Since 1895, the Venice Biennale has been one of the most celebrated contemporary art festivals in the world. Opening for its 57th session earlier this month, this much-anticipated showcase features avant-garde pieces by hundreds of artists from all over the globe, including such titans as Mark Bradford and Britain’s Phyllida Barlow. Guests can also expect to discover some of the best emerging talents in national pavilions sprinkled all over this stunning Renaissance city. Without further ado, here are the 5 national pavilions that definitely should not be missed.
If you are out exploring this gorgeous, fairy tale-esque city, you may notice colossal cartoon trolls hiding among the iconic landmarks. Dubbed Ūgh and Bõögâr, these inventive characters are the creations of Icelandic artist Egill Sæbjörnsson and are the subjects of their very own exhibition at the Icelandic pavilion titled “Out of Controll in Venice.” Also, be sure follow the trolls on their adventures around the city on Instagram @icelandicpavillion.Image via the Icelandic Pavilion
Frankfurt-based conceptual artist and choreographer Anne Imhof won the coveted Golden Lion award for “Best Pavilion” this year with her five-hour long solemn dance performance titled “Faust.” This mesmerizing installation allows viewers to watch the performers from above on a raised glass floor. The exhibition drew large crowds with its disquieting tone heightened by roaming dobermans and an eerie soundtrack of chanting voices.Image via Vincenzo Pinto
Renowned Los Angeles-based abstract expressionist Mark Bradford has never been afraid to comment on the times. This MacArthur Fellowship Award-winner often incorporates social themes into his large-scale collages. Here Bradford takes on the country’s political climate with “Tomorrow is Another Day,” an installation resembling a Jeffersonian temple. With plaster peeling off the walls, the pavilion looks as if it’s in ruins. In the central rotunda, visitors will find “Oracle” a site-specific piece which combines Bradford’s signature disintegrating advertisements with the iconography of ancient soothsayers.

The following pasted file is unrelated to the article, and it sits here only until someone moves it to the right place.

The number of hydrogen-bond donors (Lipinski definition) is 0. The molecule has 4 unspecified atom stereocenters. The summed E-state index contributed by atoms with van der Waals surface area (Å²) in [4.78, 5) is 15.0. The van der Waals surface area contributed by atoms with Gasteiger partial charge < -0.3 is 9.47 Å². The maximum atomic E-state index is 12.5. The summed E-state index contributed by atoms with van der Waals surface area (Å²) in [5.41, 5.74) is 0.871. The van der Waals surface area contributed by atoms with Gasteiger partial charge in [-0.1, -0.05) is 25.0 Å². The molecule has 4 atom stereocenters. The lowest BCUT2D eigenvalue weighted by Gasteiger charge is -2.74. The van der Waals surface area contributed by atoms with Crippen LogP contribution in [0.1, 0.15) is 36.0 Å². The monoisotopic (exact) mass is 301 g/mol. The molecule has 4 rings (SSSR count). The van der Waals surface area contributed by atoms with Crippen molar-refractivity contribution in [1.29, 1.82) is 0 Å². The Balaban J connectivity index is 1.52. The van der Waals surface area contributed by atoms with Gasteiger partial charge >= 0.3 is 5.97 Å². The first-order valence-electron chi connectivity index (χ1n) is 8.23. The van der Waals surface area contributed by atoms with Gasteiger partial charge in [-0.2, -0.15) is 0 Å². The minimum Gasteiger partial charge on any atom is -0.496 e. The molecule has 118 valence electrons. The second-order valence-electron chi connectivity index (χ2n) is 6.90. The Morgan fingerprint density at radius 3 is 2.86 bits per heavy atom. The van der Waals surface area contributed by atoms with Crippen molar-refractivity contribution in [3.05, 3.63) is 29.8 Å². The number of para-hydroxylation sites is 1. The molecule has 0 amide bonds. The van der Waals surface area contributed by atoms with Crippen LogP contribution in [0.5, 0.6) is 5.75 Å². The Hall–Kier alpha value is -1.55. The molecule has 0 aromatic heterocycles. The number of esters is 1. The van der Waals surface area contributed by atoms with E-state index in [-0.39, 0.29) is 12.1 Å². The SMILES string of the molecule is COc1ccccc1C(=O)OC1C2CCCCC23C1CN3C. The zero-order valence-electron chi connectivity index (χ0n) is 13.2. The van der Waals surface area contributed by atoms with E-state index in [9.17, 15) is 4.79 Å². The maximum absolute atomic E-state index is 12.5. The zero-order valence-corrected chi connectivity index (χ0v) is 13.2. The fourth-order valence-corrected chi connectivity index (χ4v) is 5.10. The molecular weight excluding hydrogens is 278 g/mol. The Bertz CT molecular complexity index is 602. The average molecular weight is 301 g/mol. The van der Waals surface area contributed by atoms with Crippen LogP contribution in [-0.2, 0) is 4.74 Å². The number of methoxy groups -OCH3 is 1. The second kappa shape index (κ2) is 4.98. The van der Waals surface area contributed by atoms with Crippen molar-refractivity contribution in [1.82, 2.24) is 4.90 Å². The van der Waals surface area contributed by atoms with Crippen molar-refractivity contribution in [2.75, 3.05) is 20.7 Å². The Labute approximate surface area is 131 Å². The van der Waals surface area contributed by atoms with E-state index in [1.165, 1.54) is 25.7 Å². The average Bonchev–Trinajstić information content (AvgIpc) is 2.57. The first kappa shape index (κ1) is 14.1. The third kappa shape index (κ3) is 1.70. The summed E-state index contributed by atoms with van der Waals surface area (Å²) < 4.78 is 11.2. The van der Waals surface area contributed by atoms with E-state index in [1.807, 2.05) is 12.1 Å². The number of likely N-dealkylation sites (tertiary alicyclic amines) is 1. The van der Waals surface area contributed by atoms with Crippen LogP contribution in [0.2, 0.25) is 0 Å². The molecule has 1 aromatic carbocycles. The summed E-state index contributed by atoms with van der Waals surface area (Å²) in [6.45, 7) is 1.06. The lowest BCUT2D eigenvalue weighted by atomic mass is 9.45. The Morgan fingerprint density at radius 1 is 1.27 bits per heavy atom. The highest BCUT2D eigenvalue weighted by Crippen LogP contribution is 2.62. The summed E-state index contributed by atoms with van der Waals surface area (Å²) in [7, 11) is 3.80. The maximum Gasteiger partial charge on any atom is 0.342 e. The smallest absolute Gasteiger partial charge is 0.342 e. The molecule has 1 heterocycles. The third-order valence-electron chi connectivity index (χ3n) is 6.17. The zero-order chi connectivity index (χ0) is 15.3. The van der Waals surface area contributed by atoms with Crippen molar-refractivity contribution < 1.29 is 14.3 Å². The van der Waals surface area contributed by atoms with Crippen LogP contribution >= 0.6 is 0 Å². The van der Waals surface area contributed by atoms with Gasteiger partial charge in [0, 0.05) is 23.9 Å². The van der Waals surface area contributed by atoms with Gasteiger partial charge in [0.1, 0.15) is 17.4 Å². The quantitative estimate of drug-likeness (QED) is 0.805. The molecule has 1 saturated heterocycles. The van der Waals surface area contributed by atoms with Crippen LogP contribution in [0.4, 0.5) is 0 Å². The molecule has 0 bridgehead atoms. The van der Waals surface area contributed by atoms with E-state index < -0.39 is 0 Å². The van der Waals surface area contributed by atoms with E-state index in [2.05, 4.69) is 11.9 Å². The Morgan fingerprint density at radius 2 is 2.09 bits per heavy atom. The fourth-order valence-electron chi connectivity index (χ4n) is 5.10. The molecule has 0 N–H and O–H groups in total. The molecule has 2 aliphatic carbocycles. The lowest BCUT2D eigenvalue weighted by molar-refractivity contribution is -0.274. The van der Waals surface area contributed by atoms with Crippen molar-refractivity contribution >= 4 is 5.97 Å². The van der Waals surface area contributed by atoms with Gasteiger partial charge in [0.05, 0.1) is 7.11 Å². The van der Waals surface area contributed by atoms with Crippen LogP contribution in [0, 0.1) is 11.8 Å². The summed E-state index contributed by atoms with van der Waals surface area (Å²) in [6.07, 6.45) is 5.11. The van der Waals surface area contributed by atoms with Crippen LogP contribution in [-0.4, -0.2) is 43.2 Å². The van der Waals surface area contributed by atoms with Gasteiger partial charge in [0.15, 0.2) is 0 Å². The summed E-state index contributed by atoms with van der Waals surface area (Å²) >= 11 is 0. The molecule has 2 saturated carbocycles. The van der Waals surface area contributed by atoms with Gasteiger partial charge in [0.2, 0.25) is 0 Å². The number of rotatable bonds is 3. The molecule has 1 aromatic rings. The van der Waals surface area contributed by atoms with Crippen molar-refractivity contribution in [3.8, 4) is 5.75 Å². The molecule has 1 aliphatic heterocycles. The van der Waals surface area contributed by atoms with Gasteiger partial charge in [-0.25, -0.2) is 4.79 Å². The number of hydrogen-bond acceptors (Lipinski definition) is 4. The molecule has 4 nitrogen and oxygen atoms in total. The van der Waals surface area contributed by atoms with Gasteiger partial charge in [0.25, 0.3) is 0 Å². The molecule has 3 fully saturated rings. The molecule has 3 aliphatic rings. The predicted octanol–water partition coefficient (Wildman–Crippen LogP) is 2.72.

“Oracle” by Mark Bradford. Image via the artist and Artsy
British sculptor Phyllida Barlow’s massive installation, “Folly” takes up the entire pavilion space with its labyrinthine columns, forests of neon-colored concrete balls, and over-sized abstracts made of concrete and timber. Barlow challenges our notions of sculpture by mixing the playful with the utilitarian. This duality is mirrored in the exhibition’s title and theme, with “folly” being both about merriment and trepidation. Visitors are encouraged to explore this space filled with familiar everyday objects as well as foreboding abstracts. Image via Vincenzo Pinto
Awarded the prestigious Beatrice S. Kolliner Young Israeli Artist Award in 2006, Tel-Aviv-based installation artist Gal Weinstein is currently making waves at the Israeli Pavilion with his cloud-like “Sun Stand Still” project beautifully depicts the chaos of the natural world.
Image via Le Paradox and Gal Weinstein